Take 1958's Terror in a Texas Town, a Western best known today for a gloriously weird showdown that pits a gunman against a man armed with a whaling harpoon. Here the blacklisted Trumbo (working behind a front) wrote a story in which a wealthy businessman used both private violence and a corrupt government to seize property from independent farmers. I can see why a Marxist would like the movie, but a Randian might appreciate it too. Who exactly was subverting whom?

The hearings of 1947 had their biggest effect a little more than a month after they ended. About 50 executives, producers, and lawyers met at the Waldorf-Astoria Hotel in New York, then emerged with the Waldorf Declaration, which stated that the studios "will not knowingly employ a Communist or member of any party or group which advocates the overthrow of the government of the United States by force or by any illegal or unconstitutional methods."

There are obvious parallels between this blacklist and the Hays Code, a self-censorship system that governed Hollywood from the 1930s through the 1960s. Both the blacklist and the code were created and administered by private entities, but neither would have existed—or, at least, neither would have had real teeth—were it not for government pressure. The most notable difference is that the latter, whose rules sharply limited how filmmakers could depict everything from sex to crime to faith to the flag, policed what was on the screen rather than who was working behind the scenes.

It was therefore easier to quietly evade the rules of the blacklist than to quietly violate the code. There was an obvious incentive for such evasions, too. During the negotiations that led to the Waldorf Declaration, Doherty writes, producer Sam Goldwyn threatened "to hire some of the Communists who were fired and thus 'pick up some good talent' on the cheap." The other studio bosses reeled Goldwyn in, but his comment was a pretty good prediction of how the blacklist eventually unspooled.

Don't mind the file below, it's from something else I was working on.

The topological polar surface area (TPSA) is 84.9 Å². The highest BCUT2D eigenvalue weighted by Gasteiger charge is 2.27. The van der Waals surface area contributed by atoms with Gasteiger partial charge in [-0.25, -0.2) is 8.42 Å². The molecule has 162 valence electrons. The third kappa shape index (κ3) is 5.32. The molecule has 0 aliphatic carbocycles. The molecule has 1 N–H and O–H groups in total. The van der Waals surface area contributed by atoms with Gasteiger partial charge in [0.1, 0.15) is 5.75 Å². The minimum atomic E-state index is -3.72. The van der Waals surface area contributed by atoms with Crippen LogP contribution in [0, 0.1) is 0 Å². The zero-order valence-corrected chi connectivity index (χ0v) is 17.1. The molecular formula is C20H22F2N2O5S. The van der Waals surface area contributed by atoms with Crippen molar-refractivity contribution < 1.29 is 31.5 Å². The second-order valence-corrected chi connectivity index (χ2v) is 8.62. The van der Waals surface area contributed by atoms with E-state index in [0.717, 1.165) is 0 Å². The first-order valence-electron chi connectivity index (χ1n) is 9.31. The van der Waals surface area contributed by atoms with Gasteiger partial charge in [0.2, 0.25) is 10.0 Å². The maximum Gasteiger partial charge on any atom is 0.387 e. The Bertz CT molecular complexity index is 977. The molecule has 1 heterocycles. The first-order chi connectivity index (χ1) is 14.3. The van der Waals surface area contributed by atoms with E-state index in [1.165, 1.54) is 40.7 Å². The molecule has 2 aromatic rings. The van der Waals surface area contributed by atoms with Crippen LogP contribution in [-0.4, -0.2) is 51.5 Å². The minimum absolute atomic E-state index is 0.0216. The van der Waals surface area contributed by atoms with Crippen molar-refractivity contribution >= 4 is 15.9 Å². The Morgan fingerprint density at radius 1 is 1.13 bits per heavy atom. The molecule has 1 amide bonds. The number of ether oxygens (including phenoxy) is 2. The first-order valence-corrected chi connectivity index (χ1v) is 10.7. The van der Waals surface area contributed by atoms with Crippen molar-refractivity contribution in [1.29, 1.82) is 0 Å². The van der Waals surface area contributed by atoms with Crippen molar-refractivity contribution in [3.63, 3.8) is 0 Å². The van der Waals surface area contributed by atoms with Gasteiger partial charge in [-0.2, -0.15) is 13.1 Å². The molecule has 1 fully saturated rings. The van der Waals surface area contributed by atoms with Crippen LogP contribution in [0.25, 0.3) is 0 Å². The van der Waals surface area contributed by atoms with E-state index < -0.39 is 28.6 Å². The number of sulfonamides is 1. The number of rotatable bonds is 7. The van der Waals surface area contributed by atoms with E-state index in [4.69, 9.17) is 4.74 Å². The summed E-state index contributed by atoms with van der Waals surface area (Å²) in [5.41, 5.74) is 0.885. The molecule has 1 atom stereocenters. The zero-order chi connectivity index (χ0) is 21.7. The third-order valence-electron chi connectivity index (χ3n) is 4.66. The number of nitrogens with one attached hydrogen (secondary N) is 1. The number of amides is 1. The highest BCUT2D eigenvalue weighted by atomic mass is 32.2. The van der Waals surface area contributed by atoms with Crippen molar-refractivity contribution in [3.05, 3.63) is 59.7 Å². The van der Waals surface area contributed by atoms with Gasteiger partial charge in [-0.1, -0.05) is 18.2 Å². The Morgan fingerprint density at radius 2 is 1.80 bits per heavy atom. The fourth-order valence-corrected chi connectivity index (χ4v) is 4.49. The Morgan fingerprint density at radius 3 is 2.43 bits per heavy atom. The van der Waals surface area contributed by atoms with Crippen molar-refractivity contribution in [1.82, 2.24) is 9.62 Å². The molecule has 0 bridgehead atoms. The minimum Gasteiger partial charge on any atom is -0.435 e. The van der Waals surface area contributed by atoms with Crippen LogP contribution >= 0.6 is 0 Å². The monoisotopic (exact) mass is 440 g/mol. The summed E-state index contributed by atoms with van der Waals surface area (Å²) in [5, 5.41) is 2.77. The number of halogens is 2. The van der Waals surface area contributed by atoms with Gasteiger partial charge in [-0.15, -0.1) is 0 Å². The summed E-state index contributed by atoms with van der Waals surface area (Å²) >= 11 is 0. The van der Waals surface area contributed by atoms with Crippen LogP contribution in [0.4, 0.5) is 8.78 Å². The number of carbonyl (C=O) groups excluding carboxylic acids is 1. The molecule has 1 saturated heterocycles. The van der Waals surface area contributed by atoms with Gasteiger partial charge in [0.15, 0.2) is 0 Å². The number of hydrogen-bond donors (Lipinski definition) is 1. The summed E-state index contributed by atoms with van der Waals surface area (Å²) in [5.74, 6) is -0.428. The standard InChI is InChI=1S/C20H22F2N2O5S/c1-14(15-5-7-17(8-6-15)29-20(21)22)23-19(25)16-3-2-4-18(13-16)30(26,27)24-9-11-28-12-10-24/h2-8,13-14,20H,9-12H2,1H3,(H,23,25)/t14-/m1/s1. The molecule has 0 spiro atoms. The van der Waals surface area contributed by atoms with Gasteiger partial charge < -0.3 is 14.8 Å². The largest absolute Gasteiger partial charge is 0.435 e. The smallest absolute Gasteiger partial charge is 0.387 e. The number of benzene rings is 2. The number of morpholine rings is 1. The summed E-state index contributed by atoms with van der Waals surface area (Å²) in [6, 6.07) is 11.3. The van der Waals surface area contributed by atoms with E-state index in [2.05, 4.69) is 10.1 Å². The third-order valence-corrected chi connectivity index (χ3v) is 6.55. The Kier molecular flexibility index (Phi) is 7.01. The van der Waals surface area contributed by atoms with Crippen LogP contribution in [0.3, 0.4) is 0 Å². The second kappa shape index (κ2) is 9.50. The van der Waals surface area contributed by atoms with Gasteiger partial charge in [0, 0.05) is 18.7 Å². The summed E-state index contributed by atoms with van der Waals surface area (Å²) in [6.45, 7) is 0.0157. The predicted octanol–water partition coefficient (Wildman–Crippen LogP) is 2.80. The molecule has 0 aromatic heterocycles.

During the negotiations that led to the blacklist, producer Sam Goldwyn threatened "to hire some of the Communists who were fired and thus 'pick up some good talent' on the cheap."

First a few blacklistees were able to work behind pseudonyms or fronts. After about a decade, some productions were bold enough to publicly hire them, or at least some of them. (Trumbo had to conceal the fact that he'd written Terror in a Texas Town, but blacklisted actor Ned Young got a juicy part with full credit.) By 1960, Otto Preminger and Kirk Douglas were able to make a big deal of openly tapping Trumbo to script Exodus and Spartacus, respectively—but when Frank Sinatra then said that blacklistee Albert Maltz would be adapting William Bradford Huie's book The Execution of Private Slovik into film form, a backlash forced him to backpedal. It would be a few more years before the blacklist unraveled completely, and a few years past that before Hollywood started making self-congratulatory films about how bad the old days had been.

Even then, Doherty can find no evidence that the Motion Picture Association of America ever formally revoked the Waldorf Declaration. As best as he can tell, it simply became a dead letter.